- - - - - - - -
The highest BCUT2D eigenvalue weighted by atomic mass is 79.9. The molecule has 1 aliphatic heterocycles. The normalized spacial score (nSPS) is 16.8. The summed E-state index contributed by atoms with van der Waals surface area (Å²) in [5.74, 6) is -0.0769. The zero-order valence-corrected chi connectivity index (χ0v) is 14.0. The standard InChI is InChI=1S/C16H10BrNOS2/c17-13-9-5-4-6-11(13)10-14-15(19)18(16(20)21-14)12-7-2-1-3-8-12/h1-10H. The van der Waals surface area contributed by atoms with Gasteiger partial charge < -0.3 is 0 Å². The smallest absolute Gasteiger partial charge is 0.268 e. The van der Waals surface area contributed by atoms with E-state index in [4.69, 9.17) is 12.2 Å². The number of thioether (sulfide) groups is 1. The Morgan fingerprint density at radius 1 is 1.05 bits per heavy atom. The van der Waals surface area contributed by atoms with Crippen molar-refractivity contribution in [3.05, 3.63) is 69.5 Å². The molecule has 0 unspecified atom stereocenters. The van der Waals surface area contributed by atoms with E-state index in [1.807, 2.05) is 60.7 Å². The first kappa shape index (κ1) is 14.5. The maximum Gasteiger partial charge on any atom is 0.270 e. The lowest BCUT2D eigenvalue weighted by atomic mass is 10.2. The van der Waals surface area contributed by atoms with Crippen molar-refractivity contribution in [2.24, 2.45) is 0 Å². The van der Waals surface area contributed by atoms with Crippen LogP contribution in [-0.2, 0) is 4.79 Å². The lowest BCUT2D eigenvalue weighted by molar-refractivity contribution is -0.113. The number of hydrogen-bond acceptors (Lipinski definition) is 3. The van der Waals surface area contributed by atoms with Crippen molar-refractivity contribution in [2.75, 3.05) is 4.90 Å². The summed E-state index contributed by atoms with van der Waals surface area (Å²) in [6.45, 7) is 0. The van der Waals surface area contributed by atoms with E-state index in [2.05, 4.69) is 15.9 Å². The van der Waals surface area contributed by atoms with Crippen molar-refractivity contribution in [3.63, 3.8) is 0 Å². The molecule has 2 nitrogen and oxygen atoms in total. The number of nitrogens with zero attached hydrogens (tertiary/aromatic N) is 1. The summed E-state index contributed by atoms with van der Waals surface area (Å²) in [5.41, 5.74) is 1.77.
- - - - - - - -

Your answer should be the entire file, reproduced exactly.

The highest BCUT2D eigenvalue weighted by atomic mass is 79.9. The molecule has 1 aliphatic heterocycles. The normalized spacial score (nSPS) is 16.8. The summed E-state index contributed by atoms with van der Waals surface area (Å²) in [5.74, 6) is -0.0769. The zero-order valence-corrected chi connectivity index (χ0v) is 14.0. The standard InChI is InChI=1S/C16H10BrNOS2/c17-13-9-5-4-6-11(13)10-14-15(19)18(16(20)21-14)12-7-2-1-3-8-12/h1-10H. The van der Waals surface area contributed by atoms with Gasteiger partial charge < -0.3 is 0 Å². The smallest absolute Gasteiger partial charge is 0.268 e. The van der Waals surface area contributed by atoms with E-state index in [4.69, 9.17) is 12.2 Å². The number of thioether (sulfide) groups is 1. The Morgan fingerprint density at radius 1 is 1.05 bits per heavy atom. The van der Waals surface area contributed by atoms with Crippen molar-refractivity contribution in [3.05, 3.63) is 69.5 Å². The molecule has 0 unspecified atom stereocenters. The van der Waals surface area contributed by atoms with E-state index in [1.807, 2.05) is 60.7 Å². The first kappa shape index (κ1) is 14.5. The maximum Gasteiger partial charge on any atom is 0.270 e. The lowest BCUT2D eigenvalue weighted by atomic mass is 10.2. The van der Waals surface area contributed by atoms with Crippen molar-refractivity contribution in [2.24, 2.45) is 0 Å². The van der Waals surface area contributed by atoms with Crippen LogP contribution in [-0.2, 0) is 4.79 Å². The lowest BCUT2D eigenvalue weighted by molar-refractivity contribution is -0.113. The number of hydrogen-bond acceptors (Lipinski definition) is 3. The van der Waals surface area contributed by atoms with Crippen molar-refractivity contribution in [2.75, 3.05) is 4.90 Å². The summed E-state index contributed by atoms with van der Waals surface area (Å²) in [6.45, 7) is 0. The van der Waals surface area contributed by atoms with E-state index in [2.05, 4.69) is 15.9 Å². The van der Waals surface area contributed by atoms with Crippen molar-refractivity contribution in [3.63, 3.8) is 0 Å². The molecule has 2 nitrogen and oxygen atoms in total. The number of nitrogens with zero attached hydrogens (tertiary/aromatic N) is 1. The summed E-state index contributed by atoms with van der Waals surface area (Å²) in [5.41, 5.74) is 1.77.